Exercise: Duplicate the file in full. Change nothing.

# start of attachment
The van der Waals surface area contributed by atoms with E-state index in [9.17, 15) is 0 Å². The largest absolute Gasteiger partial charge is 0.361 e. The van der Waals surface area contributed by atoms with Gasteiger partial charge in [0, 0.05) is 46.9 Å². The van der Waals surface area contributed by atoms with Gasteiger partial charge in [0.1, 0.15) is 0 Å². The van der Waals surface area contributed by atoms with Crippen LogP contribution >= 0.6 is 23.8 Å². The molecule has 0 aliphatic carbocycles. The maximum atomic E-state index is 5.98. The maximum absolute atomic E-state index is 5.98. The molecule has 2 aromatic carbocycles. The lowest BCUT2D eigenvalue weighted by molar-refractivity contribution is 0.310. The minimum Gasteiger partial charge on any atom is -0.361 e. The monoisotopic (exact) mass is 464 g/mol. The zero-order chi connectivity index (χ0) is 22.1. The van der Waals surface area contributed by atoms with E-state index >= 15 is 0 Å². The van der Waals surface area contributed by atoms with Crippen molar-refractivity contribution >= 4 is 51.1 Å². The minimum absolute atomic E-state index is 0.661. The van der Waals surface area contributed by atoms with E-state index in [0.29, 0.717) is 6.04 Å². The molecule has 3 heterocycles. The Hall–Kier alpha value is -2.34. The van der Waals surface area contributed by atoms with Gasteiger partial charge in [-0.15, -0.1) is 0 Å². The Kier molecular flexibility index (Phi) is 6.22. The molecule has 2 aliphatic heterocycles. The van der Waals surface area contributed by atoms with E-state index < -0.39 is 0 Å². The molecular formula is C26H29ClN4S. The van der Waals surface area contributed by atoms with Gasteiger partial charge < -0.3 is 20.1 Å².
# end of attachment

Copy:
The van der Waals surface area contributed by atoms with E-state index in [9.17, 15) is 0 Å². The largest absolute Gasteiger partial charge is 0.361 e. The van der Waals surface area contributed by atoms with Gasteiger partial charge in [0, 0.05) is 46.9 Å². The van der Waals surface area contributed by atoms with Gasteiger partial charge in [0.1, 0.15) is 0 Å². The van der Waals surface area contributed by atoms with Crippen LogP contribution >= 0.6 is 23.8 Å². The molecule has 0 aliphatic carbocycles. The maximum atomic E-state index is 5.98. The maximum absolute atomic E-state index is 5.98. The molecule has 2 aromatic carbocycles. The lowest BCUT2D eigenvalue weighted by molar-refractivity contribution is 0.310. The minimum Gasteiger partial charge on any atom is -0.361 e. The monoisotopic (exact) mass is 464 g/mol. The zero-order chi connectivity index (χ0) is 22.1. The van der Waals surface area contributed by atoms with E-state index >= 15 is 0 Å². The van der Waals surface area contributed by atoms with Crippen molar-refractivity contribution >= 4 is 51.1 Å². The minimum absolute atomic E-state index is 0.661. The van der Waals surface area contributed by atoms with E-state index in [0.29, 0.717) is 6.04 Å². The molecule has 3 heterocycles. The Hall–Kier alpha value is -2.34. The van der Waals surface area contributed by atoms with Gasteiger partial charge in [-0.15, -0.1) is 0 Å². The Kier molecular flexibility index (Phi) is 6.22. The molecule has 2 aliphatic heterocycles. The van der Waals surface area contributed by atoms with E-state index < -0.39 is 0 Å². The molecular formula is C26H29ClN4S. The van der Waals surface area contributed by atoms with Gasteiger partial charge < -0.3 is 20.1 Å².